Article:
WASHINGTON, Feb. 14, 2011 — Congress must provide $540 billion to the Defense Department for fiscal 2011 or the department will be in danger of not being able to perform its mission, Defense Secretary Robert M. Gates said here today
Gates also said he will look at “all legal options” to shut down the extra engine for the joint strike fighter — calling it a waste of $3 billion.
Gates made the statements during his presentation of the fiscal 2012 defense budget request at the Pentagon. President Barack Obama is asking for a base budget of $553 billion and an overseas contingency operations request of $117.8 billion.
But what Gates has called the crisis on his doorstep — the possibility that DOD will operate through the remainder of fiscal 2011 on a continuing resolution — drew sharp remarks from the secretary.
“Exactly a year ago, the president requested $549 billion to operate the Department of Defense during fiscal year 2011,” Gates said. “If forced to operate under a full-year continuing resolution, the department would only receive about $526 billion.”
This reduction of $23 billion is magnified because it comes five months into the fiscal year, he said.
“I raise this point today because I am concerned that the debate over the defense budget in recent days and weeks is becoming increasingly distant from the strategic and operational reality — distant, in other words, from the real world,” he said. “In fact, suggestions to cut defense by this or that large number have largely become exercises in simple math — divorced from serious considerations of capabilities, risk, and the level of resources needed to protect this country’s security and vital national interests around the world.”
Gates said he understands the department will not get the $549 billion asked for last year. “It is my judgment that the Department of Defense needs an appropriation of at least $540 billion for fiscal year 2011 for the U.S. military to properly carry out its mission, maintain readiness and prepare for the future,” he said.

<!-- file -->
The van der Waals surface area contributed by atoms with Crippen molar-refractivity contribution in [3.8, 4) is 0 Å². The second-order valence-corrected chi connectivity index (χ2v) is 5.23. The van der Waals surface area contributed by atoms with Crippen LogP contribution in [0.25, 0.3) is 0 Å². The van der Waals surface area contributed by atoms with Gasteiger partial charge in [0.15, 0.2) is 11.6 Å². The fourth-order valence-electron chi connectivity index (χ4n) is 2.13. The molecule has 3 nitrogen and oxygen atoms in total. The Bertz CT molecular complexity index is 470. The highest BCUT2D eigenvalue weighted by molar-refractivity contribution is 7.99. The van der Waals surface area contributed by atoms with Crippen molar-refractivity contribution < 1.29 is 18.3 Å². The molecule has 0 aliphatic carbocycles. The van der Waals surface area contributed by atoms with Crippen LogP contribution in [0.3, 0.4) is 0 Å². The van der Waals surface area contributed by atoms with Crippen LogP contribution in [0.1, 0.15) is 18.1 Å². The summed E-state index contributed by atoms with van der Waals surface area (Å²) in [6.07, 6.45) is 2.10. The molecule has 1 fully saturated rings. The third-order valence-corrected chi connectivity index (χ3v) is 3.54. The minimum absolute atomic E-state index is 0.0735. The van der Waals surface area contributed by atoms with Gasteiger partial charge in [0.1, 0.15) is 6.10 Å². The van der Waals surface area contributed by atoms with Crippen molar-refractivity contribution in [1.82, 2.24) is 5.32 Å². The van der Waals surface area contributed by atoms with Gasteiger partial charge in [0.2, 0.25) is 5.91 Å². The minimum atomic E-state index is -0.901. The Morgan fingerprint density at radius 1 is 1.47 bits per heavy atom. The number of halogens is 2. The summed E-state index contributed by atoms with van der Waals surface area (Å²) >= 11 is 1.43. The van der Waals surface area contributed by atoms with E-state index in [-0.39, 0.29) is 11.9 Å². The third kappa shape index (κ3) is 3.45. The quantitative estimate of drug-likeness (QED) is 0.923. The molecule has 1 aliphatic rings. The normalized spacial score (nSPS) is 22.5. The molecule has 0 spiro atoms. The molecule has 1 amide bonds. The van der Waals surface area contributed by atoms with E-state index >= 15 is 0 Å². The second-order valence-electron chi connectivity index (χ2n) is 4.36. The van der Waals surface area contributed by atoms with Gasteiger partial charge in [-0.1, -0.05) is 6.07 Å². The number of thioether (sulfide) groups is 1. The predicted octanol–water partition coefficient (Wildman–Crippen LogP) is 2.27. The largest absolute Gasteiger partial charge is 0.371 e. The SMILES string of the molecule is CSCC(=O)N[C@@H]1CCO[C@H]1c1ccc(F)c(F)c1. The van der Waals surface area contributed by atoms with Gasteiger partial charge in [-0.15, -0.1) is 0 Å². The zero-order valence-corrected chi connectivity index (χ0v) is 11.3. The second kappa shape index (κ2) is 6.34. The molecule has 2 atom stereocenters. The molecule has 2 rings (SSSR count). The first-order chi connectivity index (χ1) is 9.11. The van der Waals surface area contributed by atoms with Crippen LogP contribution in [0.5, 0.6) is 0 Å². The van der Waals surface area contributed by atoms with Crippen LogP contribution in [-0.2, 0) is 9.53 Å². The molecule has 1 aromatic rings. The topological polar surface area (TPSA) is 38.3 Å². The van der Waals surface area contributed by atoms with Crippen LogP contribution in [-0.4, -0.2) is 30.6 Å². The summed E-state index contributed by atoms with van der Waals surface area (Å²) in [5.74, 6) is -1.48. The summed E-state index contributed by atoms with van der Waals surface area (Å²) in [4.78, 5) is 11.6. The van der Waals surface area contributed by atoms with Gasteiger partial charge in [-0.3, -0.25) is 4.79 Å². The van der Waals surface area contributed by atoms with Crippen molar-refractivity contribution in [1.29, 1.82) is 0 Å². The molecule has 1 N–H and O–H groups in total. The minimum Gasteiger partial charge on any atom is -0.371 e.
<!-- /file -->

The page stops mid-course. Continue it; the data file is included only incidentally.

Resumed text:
Gates repeatedly and consistently has called for an end to the joint strike fighter extra engine program. Obama and the military chiefs have agreed with the secretary, and in a statement released May 28, Obama vowed to veto any legislation that provides for the extra engine.
“We consider it an unnecessary and extravagant expense, particularly during this period of fiscal contraction,” Gates said today.
The secretary said that because Congress has provided “ambiguous guidance” on the engine, he has funded the program on a month-to-month basis, hoping the Congress would resolve the matter.
“However, that also means that the American taxpayers are spending $28 million a month for an excess and unjustified program that is slated for termination,” the secretary said.
“The president, the military services and I continue to oppose this extra engine and, when the current continuing resolution expires, I will look at all available legal options to close down this program.
“It would be a waste of nearly $3 billion in a time of economic distress, and the money is needed for higher priority defense efforts,” he added.
U.S. Department of Defense
Office of the Assistant Secretary of Defense (Public Affairs)
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